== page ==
Pueblo II Houses

A Pueblo II farmstead with the different parts labeled.

A Pueblo II farmstead.

Most families during the Pueblo II period lived on small farmsteads that included a one-story roomblock, a plaza, and a small, underground kiva (pronounced KEE-vuh). These small kivas took the place of the pithouses that were used in earlier times.

Kivas were built differently than pithouses. Kivas were round, and their roofs were supported by stone columns instead of wooden posts. These stone columns are called "pilasters." The pilasters were built on top of a bench that curved around the inside edge of the kiva.

Pueblo II kiva.

A Pueblo II kiva.

The small drawing in the red circle, above, shows what a kiva looked like from the outside. The roof was flat, at the same level as the surrounding ground. In the large drawing, the roof has been removed, so you can look inside the kiva. As you can see, kivas did not have wing walls, but they did have deflectors, fire hearths, and sipapus.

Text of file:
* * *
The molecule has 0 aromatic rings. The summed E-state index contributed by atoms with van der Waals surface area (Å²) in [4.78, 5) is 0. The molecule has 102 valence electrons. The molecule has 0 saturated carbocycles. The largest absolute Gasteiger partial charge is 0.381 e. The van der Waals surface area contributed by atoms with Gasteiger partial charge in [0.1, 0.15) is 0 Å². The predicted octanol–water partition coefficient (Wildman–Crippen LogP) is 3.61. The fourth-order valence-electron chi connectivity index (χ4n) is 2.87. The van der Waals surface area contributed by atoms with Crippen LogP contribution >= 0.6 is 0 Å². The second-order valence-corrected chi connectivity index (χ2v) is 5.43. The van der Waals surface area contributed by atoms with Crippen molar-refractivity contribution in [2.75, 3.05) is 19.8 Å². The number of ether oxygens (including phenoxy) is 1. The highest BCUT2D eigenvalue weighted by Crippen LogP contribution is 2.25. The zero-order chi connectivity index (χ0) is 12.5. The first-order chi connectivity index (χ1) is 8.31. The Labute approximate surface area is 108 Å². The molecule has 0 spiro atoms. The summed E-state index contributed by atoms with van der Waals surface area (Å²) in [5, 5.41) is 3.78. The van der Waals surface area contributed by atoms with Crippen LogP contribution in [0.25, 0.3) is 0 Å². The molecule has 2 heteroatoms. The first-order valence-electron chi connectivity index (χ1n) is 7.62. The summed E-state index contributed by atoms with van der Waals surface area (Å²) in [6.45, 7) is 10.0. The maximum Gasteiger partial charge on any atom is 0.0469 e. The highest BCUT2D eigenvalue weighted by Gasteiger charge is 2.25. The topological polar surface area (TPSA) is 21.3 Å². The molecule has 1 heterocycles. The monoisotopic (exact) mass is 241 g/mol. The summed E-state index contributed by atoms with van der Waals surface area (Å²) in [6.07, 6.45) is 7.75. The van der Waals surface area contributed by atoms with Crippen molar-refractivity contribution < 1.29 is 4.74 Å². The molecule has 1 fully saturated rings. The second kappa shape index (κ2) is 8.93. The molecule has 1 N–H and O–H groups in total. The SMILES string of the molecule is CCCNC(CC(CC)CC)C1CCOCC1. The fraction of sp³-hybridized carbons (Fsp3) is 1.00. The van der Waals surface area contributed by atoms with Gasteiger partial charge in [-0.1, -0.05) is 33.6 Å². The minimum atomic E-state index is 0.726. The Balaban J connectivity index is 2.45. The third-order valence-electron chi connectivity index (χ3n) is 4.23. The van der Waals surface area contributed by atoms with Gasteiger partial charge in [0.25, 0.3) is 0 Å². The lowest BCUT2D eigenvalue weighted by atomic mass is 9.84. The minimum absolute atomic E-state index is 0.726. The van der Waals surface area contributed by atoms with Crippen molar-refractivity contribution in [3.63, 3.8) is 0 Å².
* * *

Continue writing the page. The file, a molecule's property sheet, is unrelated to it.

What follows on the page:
Kivas were different than great kivas. Kivas were used by individual families. Great kivas were much larger and used by many people for special community events.

Masonry walls.

A big change during the Pueblo II period was the use of stone masonry in buildings. Masonry walls were made of blocks of stone stacked on top of one another and held in place with mortar. Often the stone walls were plastered with adobe. Starting during the Pueblo II period, roomblocks and kivas were made of stone masonry.

The photographs on the left show what masonry walls look like after the adobe plaster has worn off. The small photo is a close-up, showing mortar between the stones.

How do archaeologists know how different structures were used?

Archaeologists think roomblocks and kivas were used for everyday living. But that doesn't mean all structures were used for exactly the same things. For example, rooms in the back row of the roomblock were often used for food storage. Other rooms were used for corn grinding, cooking, eating, and sleeping. And kivas were probably where families conducted rituals or ceremonies in addition to everyday activities.